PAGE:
Monday, February 18, 2013

The Future of Love

For some reason, on the way home from the Escape from Planet Earth movie (fun, not great), my family got on the topic of how long the Earth might have left to exist. My older son posited "maybe a few billion years."

"Long enough for us, anyway," I said.

"Yeah," said my son. "But what about our ancestors?" (He meant descendants.)

This got me thinking, though. Does anyone really care about his descendants?

From Fritz Lang's Metropolis
Outside of our grandchildren or maybe our great-grandchildren, how connected can we feel to the generations of our families to come? How much can we truly care for them?

The science fiction part of me looks at it this way: Parental and grand-parental love is automatic, as far as I can see. Most people agree on this, I think. For me and most of the parents I know, the birth of my children was like the throwing on of a switch: instant love. My parents and other grandparents I know have said that it was the same for them upon meeting the grandbabies.

What if we were able to travel forward in time and to meet our great, great, great, etc. grandchildren? Would we love them, deeply and automatically? Seems to me, we would. I don't see why not, considering that we appear to be biologically programmed that way.

If so, I suppose we ought to be concerned about what sort of a world we leave our descendants...if we leave them one at all.


  1. This could be a stretch, but here it goes. There are parts of science and theology that suggest we are all one and came from the same source. One single atom, multiplying and growing exponentially through the course of billions of years, evolving and learning. So, in this sense, aren't we all connected? Shouldn't I feel just as much connection to the kid that sits in front of me in class as I would if I was shown one of my great grandchildren? I expect the feeling of connection to be stronger with my children and grandchildren because, like you said, they're tangible. I made them, I played my role as a human being and this is the reaction. He or she might have my eyes or my nose, and I can see my virtues carried on through them. But, through time and natural selection, my descendants will barely resemble me, won't know my name or what I was like or even recognize that I was a link in the chain that led to their existence. In this sense, we are all connected and disconnected at the same time. We have all shared the same ancestry at some point, but I do not always recognize this when I meet a stranger. I believe that meeting one of my far descendants would be similar. I wish I could explain my thought process a little clearer, sorry for all the rambling.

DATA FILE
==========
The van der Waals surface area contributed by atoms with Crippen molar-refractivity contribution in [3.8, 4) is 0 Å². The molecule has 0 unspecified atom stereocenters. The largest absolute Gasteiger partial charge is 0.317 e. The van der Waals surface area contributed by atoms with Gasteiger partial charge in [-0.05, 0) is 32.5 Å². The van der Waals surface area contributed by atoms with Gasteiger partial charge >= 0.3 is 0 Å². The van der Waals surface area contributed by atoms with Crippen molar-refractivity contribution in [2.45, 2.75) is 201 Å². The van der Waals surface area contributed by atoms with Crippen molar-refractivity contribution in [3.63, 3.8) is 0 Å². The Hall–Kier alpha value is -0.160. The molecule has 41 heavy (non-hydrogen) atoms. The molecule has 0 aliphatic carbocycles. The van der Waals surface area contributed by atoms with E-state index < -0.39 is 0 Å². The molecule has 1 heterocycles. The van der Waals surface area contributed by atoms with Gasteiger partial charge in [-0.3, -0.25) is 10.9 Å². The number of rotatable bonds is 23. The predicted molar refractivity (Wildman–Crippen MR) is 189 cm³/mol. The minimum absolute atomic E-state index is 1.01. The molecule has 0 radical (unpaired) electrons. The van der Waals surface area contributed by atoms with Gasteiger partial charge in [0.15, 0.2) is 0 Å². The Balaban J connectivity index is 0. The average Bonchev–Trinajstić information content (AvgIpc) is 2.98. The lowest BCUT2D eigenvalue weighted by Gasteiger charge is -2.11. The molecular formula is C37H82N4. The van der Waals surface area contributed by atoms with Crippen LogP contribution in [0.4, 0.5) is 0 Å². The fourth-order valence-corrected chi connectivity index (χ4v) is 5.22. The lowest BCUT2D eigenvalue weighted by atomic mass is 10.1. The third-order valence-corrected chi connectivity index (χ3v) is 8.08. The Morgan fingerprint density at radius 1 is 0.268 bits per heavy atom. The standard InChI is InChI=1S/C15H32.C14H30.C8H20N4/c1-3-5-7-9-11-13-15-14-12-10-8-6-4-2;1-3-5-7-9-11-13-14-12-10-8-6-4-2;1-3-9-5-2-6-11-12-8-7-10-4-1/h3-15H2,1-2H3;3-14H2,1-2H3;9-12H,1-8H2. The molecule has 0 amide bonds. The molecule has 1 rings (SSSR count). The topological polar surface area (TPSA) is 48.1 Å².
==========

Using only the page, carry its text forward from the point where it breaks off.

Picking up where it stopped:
1. That was plenty clear, Joe. I think you nailed down the conflict I'm referencing. I guess it comes down to the difference between a natural occurance of feelings of connection and the need to intellectually conjure them. If the theory you mention is true, based on the lack of empathy we humans seem to show to each other, I guess the answer is that there is a possibility that we would not feel the love of out descendents, had we the chance to meet them... Interesting. Thanks for commenting!